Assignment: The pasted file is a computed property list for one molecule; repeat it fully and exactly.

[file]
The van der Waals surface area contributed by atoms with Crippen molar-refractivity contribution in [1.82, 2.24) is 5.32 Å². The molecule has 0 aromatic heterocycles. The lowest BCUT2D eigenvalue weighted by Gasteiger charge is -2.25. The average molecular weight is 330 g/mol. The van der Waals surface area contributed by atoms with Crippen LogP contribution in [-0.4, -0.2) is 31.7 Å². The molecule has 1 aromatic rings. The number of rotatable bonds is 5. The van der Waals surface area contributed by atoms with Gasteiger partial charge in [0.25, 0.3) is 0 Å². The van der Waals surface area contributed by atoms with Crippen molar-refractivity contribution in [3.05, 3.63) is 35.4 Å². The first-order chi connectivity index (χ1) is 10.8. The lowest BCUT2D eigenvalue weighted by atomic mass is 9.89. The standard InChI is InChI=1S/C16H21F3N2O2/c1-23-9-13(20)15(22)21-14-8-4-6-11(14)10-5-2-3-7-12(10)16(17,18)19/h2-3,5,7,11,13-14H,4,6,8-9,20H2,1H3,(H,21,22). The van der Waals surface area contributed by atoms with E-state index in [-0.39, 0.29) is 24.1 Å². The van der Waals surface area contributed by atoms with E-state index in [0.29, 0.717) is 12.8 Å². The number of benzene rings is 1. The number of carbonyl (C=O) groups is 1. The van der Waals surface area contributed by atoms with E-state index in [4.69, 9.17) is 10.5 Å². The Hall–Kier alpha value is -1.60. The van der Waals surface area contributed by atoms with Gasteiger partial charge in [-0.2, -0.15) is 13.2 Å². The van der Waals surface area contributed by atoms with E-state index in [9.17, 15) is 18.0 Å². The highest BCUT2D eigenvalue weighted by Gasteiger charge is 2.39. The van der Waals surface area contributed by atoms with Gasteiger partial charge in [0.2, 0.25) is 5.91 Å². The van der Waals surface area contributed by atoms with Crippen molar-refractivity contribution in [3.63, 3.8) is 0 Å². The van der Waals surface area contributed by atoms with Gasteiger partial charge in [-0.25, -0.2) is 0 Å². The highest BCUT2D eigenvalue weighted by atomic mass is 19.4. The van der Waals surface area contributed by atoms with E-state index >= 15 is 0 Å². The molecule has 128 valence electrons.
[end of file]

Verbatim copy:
The van der Waals surface area contributed by atoms with Crippen molar-refractivity contribution in [1.82, 2.24) is 5.32 Å². The molecule has 0 aromatic heterocycles. The lowest BCUT2D eigenvalue weighted by Gasteiger charge is -2.25. The average molecular weight is 330 g/mol. The van der Waals surface area contributed by atoms with Crippen LogP contribution in [-0.4, -0.2) is 31.7 Å². The molecule has 1 aromatic rings. The number of rotatable bonds is 5. The van der Waals surface area contributed by atoms with Gasteiger partial charge in [0.25, 0.3) is 0 Å². The van der Waals surface area contributed by atoms with Crippen molar-refractivity contribution in [3.05, 3.63) is 35.4 Å². The first-order chi connectivity index (χ1) is 10.8. The lowest BCUT2D eigenvalue weighted by atomic mass is 9.89. The standard InChI is InChI=1S/C16H21F3N2O2/c1-23-9-13(20)15(22)21-14-8-4-6-11(14)10-5-2-3-7-12(10)16(17,18)19/h2-3,5,7,11,13-14H,4,6,8-9,20H2,1H3,(H,21,22). The van der Waals surface area contributed by atoms with E-state index in [-0.39, 0.29) is 24.1 Å². The van der Waals surface area contributed by atoms with E-state index in [0.29, 0.717) is 12.8 Å². The number of benzene rings is 1. The number of carbonyl (C=O) groups is 1. The van der Waals surface area contributed by atoms with E-state index in [4.69, 9.17) is 10.5 Å². The Hall–Kier alpha value is -1.60. The van der Waals surface area contributed by atoms with Gasteiger partial charge in [-0.2, -0.15) is 13.2 Å². The van der Waals surface area contributed by atoms with E-state index in [9.17, 15) is 18.0 Å². The highest BCUT2D eigenvalue weighted by Gasteiger charge is 2.39. The van der Waals surface area contributed by atoms with Gasteiger partial charge in [0.2, 0.25) is 5.91 Å². The van der Waals surface area contributed by atoms with Crippen molar-refractivity contribution in [3.63, 3.8) is 0 Å². The van der Waals surface area contributed by atoms with Gasteiger partial charge in [-0.25, -0.2) is 0 Å². The highest BCUT2D eigenvalue weighted by atomic mass is 19.4. The van der Waals surface area contributed by atoms with E-state index >= 15 is 0 Å². The molecule has 128 valence electrons.